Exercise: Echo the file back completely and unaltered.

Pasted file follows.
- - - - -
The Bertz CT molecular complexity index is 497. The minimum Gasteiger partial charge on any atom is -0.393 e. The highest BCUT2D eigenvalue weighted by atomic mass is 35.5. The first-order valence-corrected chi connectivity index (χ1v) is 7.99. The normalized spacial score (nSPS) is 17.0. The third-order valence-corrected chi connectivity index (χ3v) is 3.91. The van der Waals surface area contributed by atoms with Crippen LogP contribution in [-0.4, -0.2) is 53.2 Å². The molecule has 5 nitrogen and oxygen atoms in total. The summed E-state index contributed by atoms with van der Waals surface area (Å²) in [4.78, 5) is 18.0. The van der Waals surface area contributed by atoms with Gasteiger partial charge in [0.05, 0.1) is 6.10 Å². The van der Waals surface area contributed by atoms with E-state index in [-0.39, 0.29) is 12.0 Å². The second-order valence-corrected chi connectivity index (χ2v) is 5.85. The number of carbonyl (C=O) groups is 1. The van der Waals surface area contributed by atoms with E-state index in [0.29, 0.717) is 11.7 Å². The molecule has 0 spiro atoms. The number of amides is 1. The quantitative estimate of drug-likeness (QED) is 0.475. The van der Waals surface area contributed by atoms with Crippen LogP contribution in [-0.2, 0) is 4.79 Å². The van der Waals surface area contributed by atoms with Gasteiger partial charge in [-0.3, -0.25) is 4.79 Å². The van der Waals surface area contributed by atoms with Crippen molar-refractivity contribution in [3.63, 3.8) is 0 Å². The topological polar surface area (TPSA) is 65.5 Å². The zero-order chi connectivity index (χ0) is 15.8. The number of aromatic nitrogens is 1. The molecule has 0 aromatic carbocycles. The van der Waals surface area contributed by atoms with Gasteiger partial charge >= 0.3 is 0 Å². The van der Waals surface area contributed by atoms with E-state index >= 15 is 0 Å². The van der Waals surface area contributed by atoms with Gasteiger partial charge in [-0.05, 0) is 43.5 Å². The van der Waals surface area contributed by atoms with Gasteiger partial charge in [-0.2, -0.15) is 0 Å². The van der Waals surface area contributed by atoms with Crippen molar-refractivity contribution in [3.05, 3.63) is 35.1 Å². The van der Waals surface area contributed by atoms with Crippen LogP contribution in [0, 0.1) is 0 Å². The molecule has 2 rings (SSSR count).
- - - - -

The Bertz CT molecular complexity index is 497. The minimum Gasteiger partial charge on any atom is -0.393 e. The highest BCUT2D eigenvalue weighted by atomic mass is 35.5. The first-order valence-corrected chi connectivity index (χ1v) is 7.99. The normalized spacial score (nSPS) is 17.0. The third-order valence-corrected chi connectivity index (χ3v) is 3.91. The van der Waals surface area contributed by atoms with Crippen LogP contribution in [-0.4, -0.2) is 53.2 Å². The molecule has 5 nitrogen and oxygen atoms in total. The summed E-state index contributed by atoms with van der Waals surface area (Å²) in [4.78, 5) is 18.0. The van der Waals surface area contributed by atoms with Gasteiger partial charge in [0.05, 0.1) is 6.10 Å². The van der Waals surface area contributed by atoms with E-state index in [-0.39, 0.29) is 12.0 Å². The second-order valence-corrected chi connectivity index (χ2v) is 5.85. The number of carbonyl (C=O) groups is 1. The van der Waals surface area contributed by atoms with E-state index in [0.29, 0.717) is 11.7 Å². The molecule has 0 spiro atoms. The number of amides is 1. The quantitative estimate of drug-likeness (QED) is 0.475. The van der Waals surface area contributed by atoms with Crippen LogP contribution in [-0.2, 0) is 4.79 Å². The van der Waals surface area contributed by atoms with Gasteiger partial charge in [-0.3, -0.25) is 4.79 Å². The van der Waals surface area contributed by atoms with Crippen molar-refractivity contribution in [3.63, 3.8) is 0 Å². The topological polar surface area (TPSA) is 65.5 Å². The zero-order chi connectivity index (χ0) is 15.8. The number of aromatic nitrogens is 1. The molecule has 0 aromatic carbocycles. The van der Waals surface area contributed by atoms with Gasteiger partial charge >= 0.3 is 0 Å². The van der Waals surface area contributed by atoms with E-state index >= 15 is 0 Å². The van der Waals surface area contributed by atoms with Gasteiger partial charge in [-0.05, 0) is 43.5 Å². The van der Waals surface area contributed by atoms with Gasteiger partial charge in [-0.2, -0.15) is 0 Å². The van der Waals surface area contributed by atoms with Crippen molar-refractivity contribution in [3.05, 3.63) is 35.1 Å². The van der Waals surface area contributed by atoms with Crippen LogP contribution in [0, 0.1) is 0 Å². The molecule has 2 rings (SSSR count).